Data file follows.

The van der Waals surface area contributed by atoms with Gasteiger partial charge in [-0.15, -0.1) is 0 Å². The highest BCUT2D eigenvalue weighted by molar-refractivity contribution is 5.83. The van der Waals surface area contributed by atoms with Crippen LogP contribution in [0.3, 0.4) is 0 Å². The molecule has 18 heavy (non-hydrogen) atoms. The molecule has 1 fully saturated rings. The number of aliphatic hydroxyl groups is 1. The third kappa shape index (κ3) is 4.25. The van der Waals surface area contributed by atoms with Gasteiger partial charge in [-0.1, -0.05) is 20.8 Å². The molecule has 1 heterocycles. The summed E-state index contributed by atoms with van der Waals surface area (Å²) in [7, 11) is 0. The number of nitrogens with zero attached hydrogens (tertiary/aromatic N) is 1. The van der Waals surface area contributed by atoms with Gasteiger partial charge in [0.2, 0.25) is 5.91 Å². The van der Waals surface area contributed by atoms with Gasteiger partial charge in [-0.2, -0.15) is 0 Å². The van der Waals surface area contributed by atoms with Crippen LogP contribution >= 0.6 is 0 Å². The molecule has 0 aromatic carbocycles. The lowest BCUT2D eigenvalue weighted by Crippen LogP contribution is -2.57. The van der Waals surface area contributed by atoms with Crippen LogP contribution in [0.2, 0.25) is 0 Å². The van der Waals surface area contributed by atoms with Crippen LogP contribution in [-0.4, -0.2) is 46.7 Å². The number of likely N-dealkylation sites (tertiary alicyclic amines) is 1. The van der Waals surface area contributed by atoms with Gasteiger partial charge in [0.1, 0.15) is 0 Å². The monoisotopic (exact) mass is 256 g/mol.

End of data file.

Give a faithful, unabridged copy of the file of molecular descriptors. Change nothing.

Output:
The van der Waals surface area contributed by atoms with Gasteiger partial charge in [-0.15, -0.1) is 0 Å². The highest BCUT2D eigenvalue weighted by molar-refractivity contribution is 5.83. The van der Waals surface area contributed by atoms with Crippen LogP contribution in [0.3, 0.4) is 0 Å². The molecule has 18 heavy (non-hydrogen) atoms. The molecule has 1 fully saturated rings. The number of aliphatic hydroxyl groups is 1. The third kappa shape index (κ3) is 4.25. The van der Waals surface area contributed by atoms with Gasteiger partial charge in [-0.1, -0.05) is 20.8 Å². The molecule has 1 heterocycles. The summed E-state index contributed by atoms with van der Waals surface area (Å²) in [7, 11) is 0. The number of nitrogens with zero attached hydrogens (tertiary/aromatic N) is 1. The van der Waals surface area contributed by atoms with Gasteiger partial charge in [0.2, 0.25) is 5.91 Å². The van der Waals surface area contributed by atoms with Gasteiger partial charge in [-0.2, -0.15) is 0 Å². The van der Waals surface area contributed by atoms with Crippen LogP contribution >= 0.6 is 0 Å². The molecule has 0 aromatic carbocycles. The lowest BCUT2D eigenvalue weighted by Crippen LogP contribution is -2.57. The van der Waals surface area contributed by atoms with Crippen LogP contribution in [0.2, 0.25) is 0 Å². The van der Waals surface area contributed by atoms with Crippen LogP contribution in [-0.4, -0.2) is 46.7 Å². The number of likely N-dealkylation sites (tertiary alicyclic amines) is 1. The van der Waals surface area contributed by atoms with Gasteiger partial charge in [0.1, 0.15) is 0 Å². The monoisotopic (exact) mass is 256 g/mol.